Things have since taken a turn for the worse for mining companies engaged in the province of Santa Cruz, which prompted us to revisit the topic and take stock of mining companies engaged in this particular part of the world.
In June this year the Congress of this Southern Argentinian province passed a law that will require mining companies to pay 1% of their reserves worth annually. The tax is payable by anyone holding a title to a mining concession within the province of Santa Cruz. Exploration companies are exempt from this tax only until the point of filing a feasibility study. Full exemption from this tax is granted for state-owned companies or companies in which the state holds a majority stake.
Beside the fact that there did not seem to be any clarity as to how this tax would be calculated, there are also some material issues that will provide ample reason for mining companies to fight this law in court:
- The law seems to be in conflict with tax stability certificates granted in accordance with the Mining Investment Law in Argentina;
- The tax is designed as a levy on real estate in order to put it under the provincial jurisdiction, which appears rather far-fetched;
- and, the law is implemented retroactively starting in April 2012.
The law is still awaiting enactment by the Executive Branch and is therefore not enforced, yet. Affected mining companies will presumably waste little time and challenge the law as soon as it is put to work.
The following mining companies are active in the province of Santa Cruz:
- Hochschild (OTCPK:HCHDF) and McEwen Mining (MUX) operating the San Jose silver and gold mine. Mc Ewen Mining actually flagged an impairment charge in the Q2/2013 report [pdf], which was explained in part with the potential implementation of the new tax.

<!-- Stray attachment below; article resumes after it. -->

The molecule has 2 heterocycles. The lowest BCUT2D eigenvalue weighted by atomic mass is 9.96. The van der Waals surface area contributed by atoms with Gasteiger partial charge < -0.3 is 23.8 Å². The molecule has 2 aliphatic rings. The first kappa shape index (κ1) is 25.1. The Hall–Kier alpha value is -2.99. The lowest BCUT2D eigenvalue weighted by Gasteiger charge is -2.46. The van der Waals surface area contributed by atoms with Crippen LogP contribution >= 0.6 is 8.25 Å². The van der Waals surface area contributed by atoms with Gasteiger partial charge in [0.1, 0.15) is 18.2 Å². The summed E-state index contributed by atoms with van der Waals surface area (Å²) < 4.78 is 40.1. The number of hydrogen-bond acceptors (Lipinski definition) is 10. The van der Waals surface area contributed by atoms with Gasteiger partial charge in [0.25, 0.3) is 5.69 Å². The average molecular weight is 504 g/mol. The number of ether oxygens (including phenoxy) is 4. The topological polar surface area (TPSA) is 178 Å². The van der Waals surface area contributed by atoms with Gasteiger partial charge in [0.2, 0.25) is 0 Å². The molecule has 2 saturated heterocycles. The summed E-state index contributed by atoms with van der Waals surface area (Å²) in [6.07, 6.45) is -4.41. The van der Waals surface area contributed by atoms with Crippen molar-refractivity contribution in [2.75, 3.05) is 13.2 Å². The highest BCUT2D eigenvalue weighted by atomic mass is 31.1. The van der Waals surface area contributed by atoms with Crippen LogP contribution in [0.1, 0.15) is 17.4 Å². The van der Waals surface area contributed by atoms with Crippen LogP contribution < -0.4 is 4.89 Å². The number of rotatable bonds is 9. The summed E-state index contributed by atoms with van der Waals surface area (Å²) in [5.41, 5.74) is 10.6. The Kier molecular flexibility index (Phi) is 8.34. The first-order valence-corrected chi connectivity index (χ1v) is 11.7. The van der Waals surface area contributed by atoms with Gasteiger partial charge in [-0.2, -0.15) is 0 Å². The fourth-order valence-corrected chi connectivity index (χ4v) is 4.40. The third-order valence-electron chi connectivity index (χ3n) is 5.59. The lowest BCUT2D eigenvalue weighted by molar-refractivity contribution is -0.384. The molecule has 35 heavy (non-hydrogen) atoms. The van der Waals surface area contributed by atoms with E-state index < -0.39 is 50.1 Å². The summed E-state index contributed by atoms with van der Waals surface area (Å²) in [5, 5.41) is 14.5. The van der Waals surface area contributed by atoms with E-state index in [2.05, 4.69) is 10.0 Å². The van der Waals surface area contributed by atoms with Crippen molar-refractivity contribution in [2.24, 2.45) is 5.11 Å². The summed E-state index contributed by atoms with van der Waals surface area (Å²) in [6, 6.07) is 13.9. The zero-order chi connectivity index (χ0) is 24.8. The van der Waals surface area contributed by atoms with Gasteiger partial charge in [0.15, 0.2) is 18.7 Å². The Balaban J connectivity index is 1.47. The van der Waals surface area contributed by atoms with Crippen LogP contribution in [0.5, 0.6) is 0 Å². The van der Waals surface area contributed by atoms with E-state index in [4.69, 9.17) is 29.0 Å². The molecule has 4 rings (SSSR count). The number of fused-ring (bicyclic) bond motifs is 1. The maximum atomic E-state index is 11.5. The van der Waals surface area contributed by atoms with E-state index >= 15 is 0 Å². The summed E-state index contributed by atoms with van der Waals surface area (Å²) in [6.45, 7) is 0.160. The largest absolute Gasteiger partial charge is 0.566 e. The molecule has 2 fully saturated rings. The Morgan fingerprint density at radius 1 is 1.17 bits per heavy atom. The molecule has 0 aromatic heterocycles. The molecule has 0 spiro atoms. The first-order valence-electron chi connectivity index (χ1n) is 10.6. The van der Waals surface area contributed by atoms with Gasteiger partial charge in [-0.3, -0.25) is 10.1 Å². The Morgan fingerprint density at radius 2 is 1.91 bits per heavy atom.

- Anglogold Ashanti (AU) owns 92.5% of the Cerro Vanguardia mine producing gold and silver.
- Goldcorp (GG) is expecting first gold production this year at the Cerro Negro mine.
- Panamerican Silver (PAAS) operating the Manantial Espejo silver and gold mine.
Beside these mine operators there are also several junior exploration companies active in the province. We would presume that these companies will act carefully with regards to releasing feasibility studies.
We have identified Argentina as a country with high country risk before, and the described developments seem to confirm our assessment. The country is plagued by a deteriorating economy, high inflation and a political system that appears dysfunctional.
The described provincial tax comes on the heel of other measures that can only act as a deterrent to further investments in Argentinian natural resources. Among the most disruptive measures is a law that forbids mining companies to transfer profits from Argentinian mines out of the country.
We continue to advise extra caution when investing in companies exploring or mining Argentinian resources.